There are a number of reasons I chose not to participate in this year’s election in Kenya as a voter. It does not seem to me that anything changes with my vote. I’m not fooled by the narrative of a two-horse race, where on one side a hustler pretends to empathize with the working class ripping the rhetoric of liberation and running with it for personal gain. I’m equally unfazed by the patriot who apparently has the rights of Kenyans at heart, when prices of food shoot-up aiming for the sky and we face the threat of death by starvation, waterborne disease, or lack of healthcare facilities for preventable conditions.
It would have been a violation of my being to have voted in this election. I would have felt like a fool if I had.
I wonder how in 2022 while Kenya competes with Uganda over whose military budget will tower over the other, Nairobi governor candidates promise the city residents that water will finally flow from the taps! Fifty-nine years since independence our taps are still dry but our US$1.1 billion dollar artillery of arms, battleships, drones, and surveillance equipment to send Kenya’s youth to fight off proxy wars in Somalia steadily grows.
I was not interested in casting my ballot because I have no rights.
The right to life, the right to decent housing, food, education, and healthcare only exists on paper. The real world is a jungle. We could be better off trying out workers’ councils because so far the presidency and their democracy for the rich has not worked for us. No-one is on the side of the people.
Politicians crawl out like cockroaches from dark holes every five years; fat and destructive, ready to unleash more destruction. Their rousing speeches, laden with promises, drip honey into our ears.
I remember falling for their lies in 2017. I woke early in the morning to vote in the election. I believed in the candidate I was going to choose. He promised secure neighbourhoods and an inclusive bursary fund for students, decent roads and restitution for land grievances. He reassured us that there would be an open-door policy for his constituents. Year after year, none of what he promised came to pass. Instead, violent robberies peaked, and the slum was decimated by arson attacks. High-rise apartments rose from the rubble of decade old shanty towns were flattened by fire. The reproductive health clinic in the ward stopped giving out contraceptives and vaccines and was eventually closed down due to lack of funding.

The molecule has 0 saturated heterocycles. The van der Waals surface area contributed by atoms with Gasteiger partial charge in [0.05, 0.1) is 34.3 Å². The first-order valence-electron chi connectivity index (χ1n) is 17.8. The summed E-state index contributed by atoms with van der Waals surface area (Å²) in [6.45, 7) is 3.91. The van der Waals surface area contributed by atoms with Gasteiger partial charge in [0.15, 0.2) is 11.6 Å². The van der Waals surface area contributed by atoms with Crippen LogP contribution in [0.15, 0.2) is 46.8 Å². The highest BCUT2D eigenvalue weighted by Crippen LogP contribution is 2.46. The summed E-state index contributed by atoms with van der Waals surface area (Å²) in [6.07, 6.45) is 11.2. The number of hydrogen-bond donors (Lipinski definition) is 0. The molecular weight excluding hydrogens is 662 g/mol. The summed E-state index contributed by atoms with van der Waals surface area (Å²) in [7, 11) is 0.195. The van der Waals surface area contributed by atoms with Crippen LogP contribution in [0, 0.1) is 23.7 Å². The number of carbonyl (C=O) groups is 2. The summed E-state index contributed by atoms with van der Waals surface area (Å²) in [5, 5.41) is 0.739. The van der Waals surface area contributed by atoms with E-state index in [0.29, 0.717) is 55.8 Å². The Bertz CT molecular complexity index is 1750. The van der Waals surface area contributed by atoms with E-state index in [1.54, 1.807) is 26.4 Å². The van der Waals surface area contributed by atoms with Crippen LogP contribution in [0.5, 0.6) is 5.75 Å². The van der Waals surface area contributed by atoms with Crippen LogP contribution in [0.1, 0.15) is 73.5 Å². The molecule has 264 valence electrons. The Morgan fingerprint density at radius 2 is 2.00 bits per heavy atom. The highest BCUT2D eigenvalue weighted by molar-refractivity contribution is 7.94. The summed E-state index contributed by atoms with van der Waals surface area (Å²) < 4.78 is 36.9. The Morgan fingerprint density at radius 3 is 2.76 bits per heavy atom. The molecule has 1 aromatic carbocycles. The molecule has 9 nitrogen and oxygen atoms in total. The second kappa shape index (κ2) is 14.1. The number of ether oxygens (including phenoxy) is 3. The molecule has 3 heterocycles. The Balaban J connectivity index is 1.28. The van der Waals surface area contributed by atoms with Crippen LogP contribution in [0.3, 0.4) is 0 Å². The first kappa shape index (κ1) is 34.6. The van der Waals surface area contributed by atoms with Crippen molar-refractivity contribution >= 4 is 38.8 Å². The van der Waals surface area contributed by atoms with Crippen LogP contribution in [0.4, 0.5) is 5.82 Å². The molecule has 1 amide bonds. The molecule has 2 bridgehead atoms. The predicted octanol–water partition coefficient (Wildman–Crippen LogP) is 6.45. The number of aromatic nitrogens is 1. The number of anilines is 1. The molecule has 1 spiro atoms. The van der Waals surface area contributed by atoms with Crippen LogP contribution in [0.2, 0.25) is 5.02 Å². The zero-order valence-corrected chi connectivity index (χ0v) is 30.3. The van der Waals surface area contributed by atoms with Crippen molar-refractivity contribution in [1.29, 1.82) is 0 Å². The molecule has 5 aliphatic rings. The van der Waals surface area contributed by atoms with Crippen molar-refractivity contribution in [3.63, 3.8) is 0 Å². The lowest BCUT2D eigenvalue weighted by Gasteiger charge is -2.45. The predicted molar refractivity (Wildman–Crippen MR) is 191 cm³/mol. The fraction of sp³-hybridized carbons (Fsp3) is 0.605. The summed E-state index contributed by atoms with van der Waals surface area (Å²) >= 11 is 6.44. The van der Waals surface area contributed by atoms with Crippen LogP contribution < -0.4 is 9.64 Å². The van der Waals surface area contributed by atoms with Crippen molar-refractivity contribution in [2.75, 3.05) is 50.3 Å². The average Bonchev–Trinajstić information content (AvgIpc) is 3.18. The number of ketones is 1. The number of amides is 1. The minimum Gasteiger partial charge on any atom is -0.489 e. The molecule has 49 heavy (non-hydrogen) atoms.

Young men and women agonised by the hopeless situation of their lives wandered the neighbourhood streets and alleys looking for food to eat and work to do. Bars outnumbered schools and playing fields.
The ward meeting where constituents can exercise their civic duty to keep leaders accountable became shouting matches—where we, the residents, shouted at each other lamenting to ourselves or the politician’s representative. There was no accountability and no follow-through on his promises.
I wonder why I would go out into the biting cold and fool myself the second time.
I did not vote.
Granted, an election can be a step in the reform process. I am proud of Columbia, Chile, Brazil, Venezuela, and Bolivia for electing leftist leaders into their governments. But this was not an election in which leftist leaders could have been elected to power in Kenya. Our electoral system does not inspire the kind of confidence that would even permit such a thing to happen.
Was it Rosa Luxembourg who said that the rich will never give you enough power to vote away their wealth? Audre Lorde also insisted that you cannot use the master’s tools to bring down the master’s house. We cannot use the system that keeps botching our elections hoping for different results.
When you want something so badly, sometimes you might find yourself leaning towards the closest thing that promises reprieve.
In our case, we are desperate for good leadership. We are depraved by our material conditions and without a strong liberation ideology we will keep falling into the trap laid for us by political aspirants exploiting the poverty of our conditions by promising us food and jobs.
We need political education to mobilize ourselves towards a better analysis of our conditions in order to chart the best forward for the good and benefit of the oppressed.
Corrupt elections are not the answer—this is why I did not vote.
An earlier version of this blogpost appeared as ‘Why I will not vote’ in the Ukombozi Review on 4 August 2022.
Lena Grace Anyuolo is a writer, poet and social justice activist with Mathare Social Justice Centre and Ukombozi Library. Her writing has appeared in a range of publications, including Jalada’s 7th anthology themed After+Life, The Elephant and roape.net. A collection of Anyuolo’s poetry, Rage and Bloom, has just been published by Editor House Facility.